Two weeks ago, in my article about Ingleside Plantation, I mentioned the Lewis family that had sold Philip Capehart his 200-odd acres. Andrew Lewis, of course, was the original land grantee of 4,000 acres at the junction of the Ohio & Kanawha Rivers and owner of the land that is today Point Pleasant.
After Point Pleasant was finally settled in 1794, those 4,000 acres were split up pretty fast. Andrew’s son Thomas, who owned Roseberry, set aside 200 acres for the original Town of Point Pleasant charter. This is, more or less, the area inside the floodwall today (bounded by the rivers, Crooked Creek, and 14th Street). 150 acres just above that (14th Street to Camden Avenue) were sold to David Long, which I’ll write about next week. Another 200 acres were sold to the Capeharts. Take out the woodlots and hillsides, and that left about 2,000 acres of prime Ohio River bottomland for original Roseberry Plantation.
In 1800, Charles Cameron Lewis sold the lands in Ohio left to him by his late father, Colonel Charles Lewis who was killed at Point Pleasant, and purchased 1,000 acres from his cousin Thomas. These lands, the northern end of the original Lewis land grant, became the core of Beechwood Plantation, better known today as Old Town.
Charles Sr. died in 1803, leaving behind his wife Jane Dickenson-Lewis and sons John Dickenson Lewis and Charles Cameron Lewis, Jr. While Charles Jr. moved in with neighboring relatives and stayed on the farm, John Dickenson Lewis went on to join his uncles in the Dickenson & Shrewsbury salt operations and was later counted among the “salt kings of the Kanawha” alongside William Dickenson, Joel Shrewsbury, and Lewis Ruffner.
Around 1826, Charles Jr. married Eliza Steenbergen, daughter of General Peter Higgins Steenbergen of Poplar Grove Plantation near Gallipolis Ferry. They built the first lasting home on the property that same year, a one-and-a-half story log cabin that in 1841 was converted to slave quarters and replaced by a much larger sawn plank home. He had barely finished this home when he was struck down by tuberculosis and a strong cold or pneumonia, brought on after driving hogs to Charleston through flooded creeks without a proper change of clothing.
This left Beechwood yet again without an heir as the oldest son, Peter Steenbergen Lewis, was only 7 years old at the time. For the next thirteen years, while P.S. Lewis attended the first Point Pleasant School, Marietta College, and the Virginia Military Institute, the plantation was managed by slave overseer John Appleton. While at V.M.I., Lewis was trained in artillery under Professor Thomas “Stonewall” Jackson, who he described as “a stern disciplinarian but a poor teacher.”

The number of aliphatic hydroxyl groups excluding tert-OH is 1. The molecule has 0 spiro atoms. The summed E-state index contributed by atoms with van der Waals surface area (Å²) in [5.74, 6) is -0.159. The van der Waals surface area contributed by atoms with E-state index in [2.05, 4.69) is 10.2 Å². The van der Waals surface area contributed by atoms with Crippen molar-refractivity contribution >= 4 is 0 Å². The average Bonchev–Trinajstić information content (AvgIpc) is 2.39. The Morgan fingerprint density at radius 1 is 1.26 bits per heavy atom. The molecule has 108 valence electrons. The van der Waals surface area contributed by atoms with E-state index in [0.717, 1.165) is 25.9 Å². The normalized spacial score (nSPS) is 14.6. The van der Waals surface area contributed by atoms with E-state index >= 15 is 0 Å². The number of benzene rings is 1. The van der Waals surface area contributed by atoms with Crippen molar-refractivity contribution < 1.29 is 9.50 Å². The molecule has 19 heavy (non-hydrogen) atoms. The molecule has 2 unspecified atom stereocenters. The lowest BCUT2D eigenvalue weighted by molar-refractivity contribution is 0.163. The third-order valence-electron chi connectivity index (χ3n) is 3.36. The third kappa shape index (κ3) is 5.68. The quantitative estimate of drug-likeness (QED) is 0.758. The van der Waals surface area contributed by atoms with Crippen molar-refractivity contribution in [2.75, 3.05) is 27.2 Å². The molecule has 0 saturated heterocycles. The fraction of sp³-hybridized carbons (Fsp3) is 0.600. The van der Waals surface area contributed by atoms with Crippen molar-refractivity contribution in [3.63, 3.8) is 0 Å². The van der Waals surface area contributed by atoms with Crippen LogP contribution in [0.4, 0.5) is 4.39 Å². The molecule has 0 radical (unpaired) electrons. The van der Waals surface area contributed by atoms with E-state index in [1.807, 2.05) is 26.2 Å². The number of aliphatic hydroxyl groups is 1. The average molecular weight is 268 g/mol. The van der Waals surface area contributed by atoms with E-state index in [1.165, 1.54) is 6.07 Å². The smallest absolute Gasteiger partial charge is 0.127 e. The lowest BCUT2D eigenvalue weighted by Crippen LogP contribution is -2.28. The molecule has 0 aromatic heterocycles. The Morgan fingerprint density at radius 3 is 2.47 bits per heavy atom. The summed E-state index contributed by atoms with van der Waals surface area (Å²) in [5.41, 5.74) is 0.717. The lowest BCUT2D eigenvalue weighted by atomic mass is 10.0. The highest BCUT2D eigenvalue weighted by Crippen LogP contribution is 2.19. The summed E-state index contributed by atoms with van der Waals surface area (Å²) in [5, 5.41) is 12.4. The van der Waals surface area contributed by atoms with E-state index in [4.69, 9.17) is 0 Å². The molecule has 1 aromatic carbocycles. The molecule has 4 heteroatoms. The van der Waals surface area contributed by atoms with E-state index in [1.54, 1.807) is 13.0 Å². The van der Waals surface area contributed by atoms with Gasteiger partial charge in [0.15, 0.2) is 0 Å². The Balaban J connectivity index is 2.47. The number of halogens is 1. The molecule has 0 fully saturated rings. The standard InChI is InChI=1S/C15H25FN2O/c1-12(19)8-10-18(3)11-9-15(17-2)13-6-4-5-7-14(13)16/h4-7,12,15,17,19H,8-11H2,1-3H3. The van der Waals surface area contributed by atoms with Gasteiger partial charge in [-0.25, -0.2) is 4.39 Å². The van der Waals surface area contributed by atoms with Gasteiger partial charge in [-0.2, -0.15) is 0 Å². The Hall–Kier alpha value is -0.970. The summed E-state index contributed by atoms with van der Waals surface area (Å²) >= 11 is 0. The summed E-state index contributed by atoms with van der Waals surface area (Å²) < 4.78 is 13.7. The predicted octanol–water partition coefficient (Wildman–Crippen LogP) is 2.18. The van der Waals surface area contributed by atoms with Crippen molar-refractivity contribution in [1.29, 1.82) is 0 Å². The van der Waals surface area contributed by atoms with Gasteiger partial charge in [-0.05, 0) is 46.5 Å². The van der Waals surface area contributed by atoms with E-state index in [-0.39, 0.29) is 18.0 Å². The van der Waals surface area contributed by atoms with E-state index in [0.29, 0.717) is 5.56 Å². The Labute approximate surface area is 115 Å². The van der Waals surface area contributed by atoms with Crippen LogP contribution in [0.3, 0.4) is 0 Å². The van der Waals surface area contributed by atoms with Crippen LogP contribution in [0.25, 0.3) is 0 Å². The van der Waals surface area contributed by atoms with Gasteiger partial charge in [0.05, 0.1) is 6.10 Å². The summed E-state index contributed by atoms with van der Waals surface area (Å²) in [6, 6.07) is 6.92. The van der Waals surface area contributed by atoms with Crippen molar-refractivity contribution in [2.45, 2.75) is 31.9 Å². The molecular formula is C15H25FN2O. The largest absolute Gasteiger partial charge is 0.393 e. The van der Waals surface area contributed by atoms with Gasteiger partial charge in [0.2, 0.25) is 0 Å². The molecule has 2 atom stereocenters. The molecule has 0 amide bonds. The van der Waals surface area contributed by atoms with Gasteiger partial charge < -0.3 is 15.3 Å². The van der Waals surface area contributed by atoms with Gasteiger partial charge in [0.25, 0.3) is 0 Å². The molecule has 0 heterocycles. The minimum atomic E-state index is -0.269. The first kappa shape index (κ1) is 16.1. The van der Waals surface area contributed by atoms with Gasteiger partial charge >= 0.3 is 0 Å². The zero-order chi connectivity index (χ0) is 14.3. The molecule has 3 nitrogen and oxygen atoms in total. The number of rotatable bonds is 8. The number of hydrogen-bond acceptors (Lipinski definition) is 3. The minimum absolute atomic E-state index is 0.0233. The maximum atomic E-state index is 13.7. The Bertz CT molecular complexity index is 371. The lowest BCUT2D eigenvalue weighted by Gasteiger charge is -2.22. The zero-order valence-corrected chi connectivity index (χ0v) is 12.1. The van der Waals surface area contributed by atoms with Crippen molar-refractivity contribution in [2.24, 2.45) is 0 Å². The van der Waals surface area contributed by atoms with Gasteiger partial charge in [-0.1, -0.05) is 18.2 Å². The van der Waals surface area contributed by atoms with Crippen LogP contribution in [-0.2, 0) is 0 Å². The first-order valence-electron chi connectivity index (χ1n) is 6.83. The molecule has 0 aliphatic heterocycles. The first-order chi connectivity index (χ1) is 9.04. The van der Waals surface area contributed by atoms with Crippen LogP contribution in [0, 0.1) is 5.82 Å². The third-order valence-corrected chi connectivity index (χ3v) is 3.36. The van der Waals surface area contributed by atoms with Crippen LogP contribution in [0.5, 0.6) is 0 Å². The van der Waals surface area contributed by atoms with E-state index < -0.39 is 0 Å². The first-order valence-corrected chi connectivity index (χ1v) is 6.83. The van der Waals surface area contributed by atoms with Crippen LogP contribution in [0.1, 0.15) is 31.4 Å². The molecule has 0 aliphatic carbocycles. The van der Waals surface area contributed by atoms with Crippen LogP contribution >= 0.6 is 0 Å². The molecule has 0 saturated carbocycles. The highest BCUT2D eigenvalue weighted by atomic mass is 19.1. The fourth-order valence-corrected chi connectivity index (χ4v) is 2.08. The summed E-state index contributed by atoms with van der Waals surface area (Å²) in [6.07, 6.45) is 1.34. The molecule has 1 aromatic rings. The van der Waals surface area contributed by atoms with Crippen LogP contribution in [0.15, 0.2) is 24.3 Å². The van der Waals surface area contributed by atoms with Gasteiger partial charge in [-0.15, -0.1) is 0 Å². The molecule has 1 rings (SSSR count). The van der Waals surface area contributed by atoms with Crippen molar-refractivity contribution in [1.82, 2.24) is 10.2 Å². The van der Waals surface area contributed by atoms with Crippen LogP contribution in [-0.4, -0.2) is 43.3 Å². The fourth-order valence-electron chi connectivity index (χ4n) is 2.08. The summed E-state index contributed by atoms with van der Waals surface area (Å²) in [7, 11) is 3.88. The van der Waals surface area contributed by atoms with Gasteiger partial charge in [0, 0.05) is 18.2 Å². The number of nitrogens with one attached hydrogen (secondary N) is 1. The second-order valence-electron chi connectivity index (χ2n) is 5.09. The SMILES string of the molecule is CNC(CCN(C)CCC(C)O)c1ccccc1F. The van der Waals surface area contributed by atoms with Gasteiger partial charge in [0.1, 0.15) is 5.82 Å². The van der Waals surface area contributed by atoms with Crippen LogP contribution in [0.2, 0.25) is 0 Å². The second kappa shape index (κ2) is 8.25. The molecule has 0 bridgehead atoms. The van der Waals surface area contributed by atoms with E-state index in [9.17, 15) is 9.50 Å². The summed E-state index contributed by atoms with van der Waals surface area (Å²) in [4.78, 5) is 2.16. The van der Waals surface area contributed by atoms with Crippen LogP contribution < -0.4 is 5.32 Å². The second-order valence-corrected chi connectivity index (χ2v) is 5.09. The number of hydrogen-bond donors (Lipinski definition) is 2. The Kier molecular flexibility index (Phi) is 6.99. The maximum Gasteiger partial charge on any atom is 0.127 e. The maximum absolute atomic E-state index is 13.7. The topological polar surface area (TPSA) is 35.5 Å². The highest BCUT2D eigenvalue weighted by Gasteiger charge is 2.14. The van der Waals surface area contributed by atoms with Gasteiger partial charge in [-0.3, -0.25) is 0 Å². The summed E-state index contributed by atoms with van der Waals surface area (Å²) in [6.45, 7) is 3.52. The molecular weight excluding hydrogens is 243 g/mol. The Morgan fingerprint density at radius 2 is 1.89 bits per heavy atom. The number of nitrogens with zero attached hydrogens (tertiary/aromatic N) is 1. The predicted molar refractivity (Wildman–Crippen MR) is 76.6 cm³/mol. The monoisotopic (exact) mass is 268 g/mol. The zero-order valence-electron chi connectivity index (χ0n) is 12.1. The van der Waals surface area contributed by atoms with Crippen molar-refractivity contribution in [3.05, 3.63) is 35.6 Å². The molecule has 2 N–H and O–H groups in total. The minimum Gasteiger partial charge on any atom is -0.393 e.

P.S. Lewis returned home and took charge of the plantation in 1853, and one of his first tasks on arrival was to join cousin John William Steenbergen and recapture an escaped Lewis slave. This is a typical story from plantations in the Ohio Valley, situated alongside the slaves’ “River Jordan,” the border between slavery and freedom. Given a choice between whippings and freedom, and with willing help from abolitionists living in Addison and Gallipolis, slaves would escape across the river, through Ohio, and into Canada. This continued through the final years of slavery at Beechwood, so that by the time of full abolition in 1865, few if any slaves were still held by the Lewis family.
After the Civil War, throughout which the Lewis family at Beechwood had tried to stay neutral despite their Confederate sympathies, it came time to rebuild. He made an agreement with his sister, Sarah McCulloch, that he would build their widowed mother the brick home she had always wanted.
Designed by architect Treat Stephen Ford of Gallipolis (who also designed the Moore Mansion in Gallipolis Ferry, the Aleshire home in Gallipolis, and many other notable homes in the area), the new home cost $10,000 to build in 1866 even after saving money by converting the old 1841 home into the new rear wing and using farm labor in the construction. Nonetheless, the new home was, and still is, one of the most impressive in the county.
Next week, I’ll write a bit more about Beechwood and focus on the evolution of the farm from slave plantation to one of the largest dairy farms in the state.
Information from the Weekly Register, Autobiography of Charles Cameron Lewis, Sr., and various histories of Point Pleasant.
Chris Rizer is the president of the Mason County Historical & Preservation Society and director of Main Street Point Pleasant, reach him at [email protected]